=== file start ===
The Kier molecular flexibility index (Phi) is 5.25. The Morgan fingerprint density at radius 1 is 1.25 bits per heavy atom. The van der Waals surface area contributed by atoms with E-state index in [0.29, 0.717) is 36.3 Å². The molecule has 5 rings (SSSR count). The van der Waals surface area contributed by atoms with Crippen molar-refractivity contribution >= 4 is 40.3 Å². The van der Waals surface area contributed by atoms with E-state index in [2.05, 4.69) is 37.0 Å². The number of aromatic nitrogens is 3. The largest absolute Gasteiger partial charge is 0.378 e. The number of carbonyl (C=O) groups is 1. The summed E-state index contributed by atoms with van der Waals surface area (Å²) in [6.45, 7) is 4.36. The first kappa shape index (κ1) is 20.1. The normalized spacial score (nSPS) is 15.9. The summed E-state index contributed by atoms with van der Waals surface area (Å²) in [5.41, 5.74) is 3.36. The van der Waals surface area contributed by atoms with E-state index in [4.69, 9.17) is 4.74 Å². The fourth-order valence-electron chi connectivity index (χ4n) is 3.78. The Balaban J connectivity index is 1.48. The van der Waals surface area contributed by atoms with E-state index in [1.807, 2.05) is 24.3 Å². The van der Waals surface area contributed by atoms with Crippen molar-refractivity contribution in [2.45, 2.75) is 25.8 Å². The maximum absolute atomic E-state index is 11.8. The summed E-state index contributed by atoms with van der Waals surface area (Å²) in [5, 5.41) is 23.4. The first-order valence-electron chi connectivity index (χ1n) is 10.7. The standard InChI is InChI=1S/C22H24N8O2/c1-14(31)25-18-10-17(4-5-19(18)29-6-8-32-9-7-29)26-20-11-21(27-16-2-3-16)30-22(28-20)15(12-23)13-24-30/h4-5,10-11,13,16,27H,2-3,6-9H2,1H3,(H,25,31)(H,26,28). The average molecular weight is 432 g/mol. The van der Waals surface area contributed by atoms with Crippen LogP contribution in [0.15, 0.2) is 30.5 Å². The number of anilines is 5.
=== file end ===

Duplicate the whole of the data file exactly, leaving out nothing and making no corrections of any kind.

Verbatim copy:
The Kier molecular flexibility index (Phi) is 5.25. The Morgan fingerprint density at radius 1 is 1.25 bits per heavy atom. The van der Waals surface area contributed by atoms with E-state index in [0.29, 0.717) is 36.3 Å². The molecule has 5 rings (SSSR count). The van der Waals surface area contributed by atoms with Crippen molar-refractivity contribution >= 4 is 40.3 Å². The van der Waals surface area contributed by atoms with E-state index in [2.05, 4.69) is 37.0 Å². The number of aromatic nitrogens is 3. The largest absolute Gasteiger partial charge is 0.378 e. The number of carbonyl (C=O) groups is 1. The summed E-state index contributed by atoms with van der Waals surface area (Å²) in [6.45, 7) is 4.36. The first kappa shape index (κ1) is 20.1. The normalized spacial score (nSPS) is 15.9. The summed E-state index contributed by atoms with van der Waals surface area (Å²) in [5.41, 5.74) is 3.36. The van der Waals surface area contributed by atoms with E-state index in [4.69, 9.17) is 4.74 Å². The fourth-order valence-electron chi connectivity index (χ4n) is 3.78. The Balaban J connectivity index is 1.48. The van der Waals surface area contributed by atoms with E-state index in [1.807, 2.05) is 24.3 Å². The van der Waals surface area contributed by atoms with Crippen molar-refractivity contribution in [2.45, 2.75) is 25.8 Å². The maximum absolute atomic E-state index is 11.8. The summed E-state index contributed by atoms with van der Waals surface area (Å²) in [5, 5.41) is 23.4. The first-order valence-electron chi connectivity index (χ1n) is 10.7. The standard InChI is InChI=1S/C22H24N8O2/c1-14(31)25-18-10-17(4-5-19(18)29-6-8-32-9-7-29)26-20-11-21(27-16-2-3-16)30-22(28-20)15(12-23)13-24-30/h4-5,10-11,13,16,27H,2-3,6-9H2,1H3,(H,25,31)(H,26,28). The average molecular weight is 432 g/mol. The van der Waals surface area contributed by atoms with Crippen LogP contribution in [0.15, 0.2) is 30.5 Å². The number of anilines is 5.